“Dear Lord, thank you for this beautiful evening and that Debbie and Jo Ann get to be here with us for a few days. Thank you for this wonderful meal and (pause) thank you that the house in Smithfield sold today. Amen.”

There was half a nanosecond of silence and then Debbie half squealed and half squeaked, “It sold? It really sold? Really?” (She and her husband had been praying fervently about our housing situation for many weeks.)

While Debbie continued on with her own celebratory spate of happiness, I glanced across the table at Sarah and this is what I saw.


And then her smile gave way to the happiest tears I’ve ever seen. Her sweet, grateful face just made me cry.


The dinner was momentarily forgotten as the five of us sat and basked in the wonderful news. It was especially timely that mom and Debbie just happened to with us for the announcement because they had been praying right along with us. Being just five days out from cancer surgery, I was still a bit foggy and drugged, but I was not too foggy to realize we had just seen an amazing answer to prayer.

After we finally got down to eating and were finishing up the last bites, Steve suddenly got up and said he had to “do something.” He left in the van for a few minutes and returned with a little surprise.

Ever since we moved into the house five months ago, we had always said the front porch was perfect for a swing and we all looked forward to the day when we would be able to get one. Well, Steve decided that there was no better day to get a swing than on our Good News Day!

Since I was out of commission, Sarah was enlisted as his helper.


Debbie got in on the act, as well.



Everything was fine (not to mention dandy) until it occurred to Steve that something was a bit amiss. It appears as though the swing had been made for people with very long legs. Very, very long legs.




Happily, my very observant, ever resourceful husband quickly discerned that he did not live in a family of Very Long Legged People and within a few minutes, he had gone back to the store and bought some more chain to remedy the situation.

And so it was the next morning, before my still-rejoicing mom and sister left for the airport, that they got to sit for a few minutes on the swing on the porch on the house that will happily shelter the Smith family for years to come.


The front porch of The Smith House. What beautiful words! What a beautiful place.


Wednesday, May 5, 2010


I apologize for the lack of updates recently. I just can't seem to locate the emotional stamina it takes to get it all together.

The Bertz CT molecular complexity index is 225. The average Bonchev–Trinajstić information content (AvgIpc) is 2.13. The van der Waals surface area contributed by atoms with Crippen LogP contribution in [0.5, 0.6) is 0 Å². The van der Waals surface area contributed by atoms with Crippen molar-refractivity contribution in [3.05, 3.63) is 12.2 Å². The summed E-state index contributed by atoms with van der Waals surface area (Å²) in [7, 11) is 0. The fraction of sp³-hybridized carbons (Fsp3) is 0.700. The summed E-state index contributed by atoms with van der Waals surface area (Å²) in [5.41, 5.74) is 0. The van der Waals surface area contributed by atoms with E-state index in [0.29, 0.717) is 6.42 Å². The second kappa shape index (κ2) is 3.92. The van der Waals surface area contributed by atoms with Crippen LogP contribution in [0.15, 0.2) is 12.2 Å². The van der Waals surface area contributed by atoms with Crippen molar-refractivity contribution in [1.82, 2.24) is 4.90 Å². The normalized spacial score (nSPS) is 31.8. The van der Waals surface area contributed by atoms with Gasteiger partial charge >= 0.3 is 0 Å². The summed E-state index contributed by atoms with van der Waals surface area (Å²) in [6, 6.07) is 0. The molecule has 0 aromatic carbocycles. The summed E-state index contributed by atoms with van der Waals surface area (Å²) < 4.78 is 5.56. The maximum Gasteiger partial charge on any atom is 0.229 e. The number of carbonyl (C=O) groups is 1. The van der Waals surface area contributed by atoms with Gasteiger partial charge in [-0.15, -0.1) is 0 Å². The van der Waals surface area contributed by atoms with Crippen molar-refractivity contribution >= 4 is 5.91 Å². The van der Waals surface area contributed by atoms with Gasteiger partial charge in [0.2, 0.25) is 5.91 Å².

I have so enjoyed and appreciated the comments and e-mails that have continued to come in, even while I take a brief hiatus from posting much of substance. And at some point, I hope to stumble across a big dose of enthusiasm, strength, and verve and get back to my usual schedule of posting.

Until then, thank you for continuing to stop by and thank you for leaving your thoughts and prayers scattered all around the corners of Smithellaneous. If I can't hang out here much right now, it's nice to know that you're here, at least. It's also nice to know that when I get back, there will be someone waiting for me.

Talk to you soon . . .

Tuesday, May 4, 2010

Draggin' . . .

I'm not feeling so great today.

More pain than usual. Less stamina.

A little melancholy. A lot tired.

It's raining outside and dreary. Not raining inside, but still--a bit dreary.

I'm going to go back to bed for awhile and see if I can sleep my way to a better frame of mind. And state of body.

It could be that my 4-hour jaunt to the doctor yesterday followed by a wee teeny bit of house cleaning was a bit too much for this middle-aged, post-operative, drain-draggin' woman.

Later . . .

Monday, May 3, 2010


I'm here. Finally.

It's been a long day.

I was originally planning on writing a longer, newsier post, but for now a few bullet points and a summary or two will have to suffice.

I slept very poorly last night and was up at 5:30 for the visit to the two surgeons. I haven't had a nap yet plus, I actually drove an hour on the way home which, while very exciting (I haven't driven in ten days), was sort of tiring.

Here is the day in a nutshell:

They did remove two of the four drains. I was told that they don't usually remove all four at the same time because when they take out two, the other two usually drain extra for a few days, just to "finish the job." (Or something like that.)

If my drains don't fill up a lot this week, I can go back on Friday to have the remaining two removed.

Four and a half hours on the road. $30 for gas and food. All for a 2 1/2 minute, drain-removing procedure. Sigh.

So while I was thrilled to be rid of two of the drains, it's a bit disheartening to still be haulin' the remaining two of them around. I'm trying to experiment with different ways to hide them and tuck them away but I've basically come to the realization that as fashion accessories, drains are pretty much non-starters.

We left the plastic surgeon and drove over to the cancer surgeon where we got the pathology report from the surgery. And here is the news from that report:
  • Four lymph nodes were removed during surgery; all are clear.
  • There is no need for chemo.
  • There is no need for radiation
  • There is no need to take Tamoxifen